“We implemented the LEED Certification process to help us outline the sustainable requirements,” said José C. García, AIA, of O’Brien/Atkins Associates, the architecture firm for the project. “As part of the LEED process, we decided that we wanted to use natural materials to the greatest extent possible from the southeast region or within 500 miles of the project. The structure also needed to be constructed with building materials that would last the test of time both for the next 75 years with regard to appearance and durability.”
The design team decided on Greene County granite from Georgia— supplied by North Carolina Granite Corp. — because it had been previously used in the original museum, and the desire was for the Nature Research Center to relate back to that in a visual manner. The granite was used at the base of the building throughout the entire north facade, which was a whole city block long, as well as granite veneer site walls that doubled as donor walls. In addition, at the east and west building elevations, granite veneer was used to wrap the egress stairs and anchor the building to the site. Granite steps and landing were also set at the main entrance. The area of the exterior facade included nearly 10,000 square feet of veneer and 420 lineal feet of cap/coping stone for the site walls.
The stone panels used for the exterior are 1 13/16 inch thick, and they have a 1/8-inch tolerance aligned with the horizontal geometry of the curtainwall system. Typically, the panels were 2 feet, 10 inches in height.
As expected, the design team faced challenges along the way. “In order to save 40% less than ASHRAE 90.1 it was critical to construct an air tight exterior envelope,” Garcia said. “Extensive coordination was achieved between the shop drawings for the stone veneer and the curtain wall and roofing systems.”
Various stone finishes were used for the project. All vertical wall cladding surfaces feature a thermal finish, while the horizontal surfaces feature a polished finish — including the coping caps for the tree planters and site walls, which feature tiered level bench-type seating, as well as the Museum Donor wall.
At the south entrance, there are two water “flumes” on each side of the entrance doors that are designed to transfer the rainwater from the green roofs down four stories to an underground cistern. The three sides of the flumes were clad in Nor-Carla Bluestone by Jacob’s Creek Stone Co. Inc. of Denton, NC, using a natural cleft, with sawed edges, and an 8-inch exposed shiplap pattern over the entire four stories on three sides, with the fourth side open so visitors can see and be reminded of this sustainable design feature.
Nature Research Center
North Carolina Museum of Natural Sciences
Executive Architect and Architect of Record:O’Brien/Atkins Associates PA, Durham, NC
Conceptual Design Architects:Fentress Architects, Denver, CO
Construction Manager: Clancy & Theys Construction Company, Raleigh, NC
Stone Supplier:North Carolina Granite Corp., Mount Airy, NC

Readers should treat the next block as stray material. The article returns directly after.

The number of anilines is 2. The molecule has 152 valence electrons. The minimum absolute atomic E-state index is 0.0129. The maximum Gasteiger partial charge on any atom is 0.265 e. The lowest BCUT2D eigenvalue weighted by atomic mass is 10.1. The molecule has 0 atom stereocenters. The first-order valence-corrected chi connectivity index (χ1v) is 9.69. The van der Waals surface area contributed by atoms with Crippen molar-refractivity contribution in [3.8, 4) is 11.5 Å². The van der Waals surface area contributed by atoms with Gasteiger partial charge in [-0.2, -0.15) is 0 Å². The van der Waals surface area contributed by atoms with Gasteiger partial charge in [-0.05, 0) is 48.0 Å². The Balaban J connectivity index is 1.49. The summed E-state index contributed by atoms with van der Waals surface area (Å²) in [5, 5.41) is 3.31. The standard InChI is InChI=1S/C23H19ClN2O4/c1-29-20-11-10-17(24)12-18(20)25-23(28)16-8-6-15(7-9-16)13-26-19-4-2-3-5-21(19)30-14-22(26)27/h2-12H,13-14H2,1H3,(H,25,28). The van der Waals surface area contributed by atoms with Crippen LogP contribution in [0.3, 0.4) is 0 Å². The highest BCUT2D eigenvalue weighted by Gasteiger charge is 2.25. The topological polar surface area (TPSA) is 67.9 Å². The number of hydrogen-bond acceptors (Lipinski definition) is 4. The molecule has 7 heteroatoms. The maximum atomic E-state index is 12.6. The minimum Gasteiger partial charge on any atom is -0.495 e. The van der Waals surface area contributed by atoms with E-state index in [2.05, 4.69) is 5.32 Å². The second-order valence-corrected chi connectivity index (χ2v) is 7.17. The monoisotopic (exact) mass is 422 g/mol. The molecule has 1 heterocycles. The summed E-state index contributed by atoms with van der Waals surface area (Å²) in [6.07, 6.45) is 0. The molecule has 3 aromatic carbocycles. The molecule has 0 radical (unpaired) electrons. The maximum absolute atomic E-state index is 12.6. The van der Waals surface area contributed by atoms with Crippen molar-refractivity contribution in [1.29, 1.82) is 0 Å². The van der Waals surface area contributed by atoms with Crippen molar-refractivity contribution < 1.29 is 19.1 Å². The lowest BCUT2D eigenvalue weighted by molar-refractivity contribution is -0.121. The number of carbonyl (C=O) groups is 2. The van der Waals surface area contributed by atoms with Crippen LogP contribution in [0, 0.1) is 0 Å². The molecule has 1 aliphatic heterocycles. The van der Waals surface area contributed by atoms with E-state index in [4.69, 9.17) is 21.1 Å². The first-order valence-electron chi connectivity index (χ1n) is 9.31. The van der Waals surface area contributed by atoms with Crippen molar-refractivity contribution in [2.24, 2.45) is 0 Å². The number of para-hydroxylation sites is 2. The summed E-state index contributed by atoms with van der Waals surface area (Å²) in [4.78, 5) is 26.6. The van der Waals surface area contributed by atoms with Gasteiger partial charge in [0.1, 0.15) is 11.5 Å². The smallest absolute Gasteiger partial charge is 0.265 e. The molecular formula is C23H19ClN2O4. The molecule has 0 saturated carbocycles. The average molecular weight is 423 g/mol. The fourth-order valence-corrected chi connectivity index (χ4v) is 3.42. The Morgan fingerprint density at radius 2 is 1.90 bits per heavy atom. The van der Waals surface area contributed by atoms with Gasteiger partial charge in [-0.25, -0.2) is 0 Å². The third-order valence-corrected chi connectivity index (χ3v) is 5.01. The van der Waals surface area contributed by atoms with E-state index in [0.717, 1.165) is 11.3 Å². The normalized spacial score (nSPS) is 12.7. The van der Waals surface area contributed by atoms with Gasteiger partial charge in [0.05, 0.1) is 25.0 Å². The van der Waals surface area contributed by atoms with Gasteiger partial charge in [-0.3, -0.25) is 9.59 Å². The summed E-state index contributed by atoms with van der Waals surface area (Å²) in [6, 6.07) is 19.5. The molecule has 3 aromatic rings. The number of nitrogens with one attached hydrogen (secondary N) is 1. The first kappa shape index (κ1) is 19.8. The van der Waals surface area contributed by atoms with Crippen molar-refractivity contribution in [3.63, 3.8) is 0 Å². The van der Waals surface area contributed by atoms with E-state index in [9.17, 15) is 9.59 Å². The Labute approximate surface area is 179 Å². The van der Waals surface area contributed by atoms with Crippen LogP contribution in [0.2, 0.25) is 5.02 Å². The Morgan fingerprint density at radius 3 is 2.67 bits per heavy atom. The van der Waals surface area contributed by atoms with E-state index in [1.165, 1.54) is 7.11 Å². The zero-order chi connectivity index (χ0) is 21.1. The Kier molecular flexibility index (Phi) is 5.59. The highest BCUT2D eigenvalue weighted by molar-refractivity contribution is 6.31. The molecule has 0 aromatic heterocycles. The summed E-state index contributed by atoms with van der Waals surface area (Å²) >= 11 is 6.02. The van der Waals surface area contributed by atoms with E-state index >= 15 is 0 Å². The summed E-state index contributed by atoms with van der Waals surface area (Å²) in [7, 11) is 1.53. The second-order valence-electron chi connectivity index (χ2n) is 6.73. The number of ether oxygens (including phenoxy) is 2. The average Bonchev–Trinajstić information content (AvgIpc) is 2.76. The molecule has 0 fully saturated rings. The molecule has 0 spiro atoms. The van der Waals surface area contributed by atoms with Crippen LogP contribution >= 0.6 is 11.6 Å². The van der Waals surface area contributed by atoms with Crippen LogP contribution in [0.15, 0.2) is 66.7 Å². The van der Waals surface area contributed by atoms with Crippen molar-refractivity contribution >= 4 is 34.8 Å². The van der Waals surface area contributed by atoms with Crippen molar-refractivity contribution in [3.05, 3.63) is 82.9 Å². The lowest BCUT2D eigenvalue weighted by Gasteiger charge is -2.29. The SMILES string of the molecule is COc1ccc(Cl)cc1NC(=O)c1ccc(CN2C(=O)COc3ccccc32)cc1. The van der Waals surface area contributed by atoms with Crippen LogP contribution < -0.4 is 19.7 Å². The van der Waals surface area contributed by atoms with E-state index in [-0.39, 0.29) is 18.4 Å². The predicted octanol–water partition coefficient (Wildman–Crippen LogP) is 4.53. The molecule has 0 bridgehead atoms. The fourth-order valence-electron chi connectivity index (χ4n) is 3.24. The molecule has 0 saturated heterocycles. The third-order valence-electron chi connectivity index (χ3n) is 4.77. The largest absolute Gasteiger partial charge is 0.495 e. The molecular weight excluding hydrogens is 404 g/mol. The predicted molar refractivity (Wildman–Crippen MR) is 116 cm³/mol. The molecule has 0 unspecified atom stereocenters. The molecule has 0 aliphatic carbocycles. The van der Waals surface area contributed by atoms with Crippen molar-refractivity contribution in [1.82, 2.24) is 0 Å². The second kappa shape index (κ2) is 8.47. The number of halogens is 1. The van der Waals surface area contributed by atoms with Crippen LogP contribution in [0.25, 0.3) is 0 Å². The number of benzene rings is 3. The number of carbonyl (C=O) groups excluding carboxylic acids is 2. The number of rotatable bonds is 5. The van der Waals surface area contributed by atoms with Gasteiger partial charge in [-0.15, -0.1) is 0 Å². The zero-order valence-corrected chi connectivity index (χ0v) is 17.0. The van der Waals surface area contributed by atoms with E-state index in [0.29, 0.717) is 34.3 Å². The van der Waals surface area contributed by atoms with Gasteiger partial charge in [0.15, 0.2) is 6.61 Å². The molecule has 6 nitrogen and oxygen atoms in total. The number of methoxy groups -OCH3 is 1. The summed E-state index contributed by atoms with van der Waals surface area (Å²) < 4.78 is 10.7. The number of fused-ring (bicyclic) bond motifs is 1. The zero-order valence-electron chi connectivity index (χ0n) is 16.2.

Interior Flooring and Decorative Stair Subcontractor: David Allen Co., Raleigh, NC
Mason:Edgar Boettcher Mason Contractor, Inc., Bay City, MI
Installation Products:Laticrete International, Bethany, CT (interior flooring)
Inside the Nature Research Center, the atrium lobby floor was designed with a blend of two stone types, Greene County and Virginia Mist granite — also from North Carolina Granite Corp. — with a honed finish in 4-foot lengths with widths of 1 or 2 feet. The stone was installed with 3/8-inch mortar joints and laid in a traditional mud-set bed. The site pavers were designed as extension of the interior lobby and maintained the same floor pattern.
A main decorative stair — with glass guardrails — rises four stories in the main lobby, and it was designed with 2 ½-inch-thick x 6-foot-wide polished Greene County granite stone treads with open risers. Each tread was fabricated from a single, solid piece of granite.
The interior floors included 8,000 square feet of tile, 410 square feet for the landing of the monumental stair and 540 lineal feet for treads and risers.
Installing the stone
To install the tile, Jason Banks of the David Allen Co. Inc. employed 12 workers over six weeks and used several methods. “The lobby floor was installed with wet-set [mortar], and the stair treads were installed with epoxy mortar,” Banks said. “Epoxy mortar was used at the treads because of its light weight and ability to attach to metal. The wet-set method at the lobby was used to make sure we could get the floor stone flat and to help adjust for any ungauged materials.” The setting materials were Laticrete products.
The most difficult aspect of the job from an installation perspective was the radius stairs, as they were open while the installation was conducted, and fall protection harnesses were required.
This project won the Commercial New Construction “Project: Green” award at the 2013 Coverings show.
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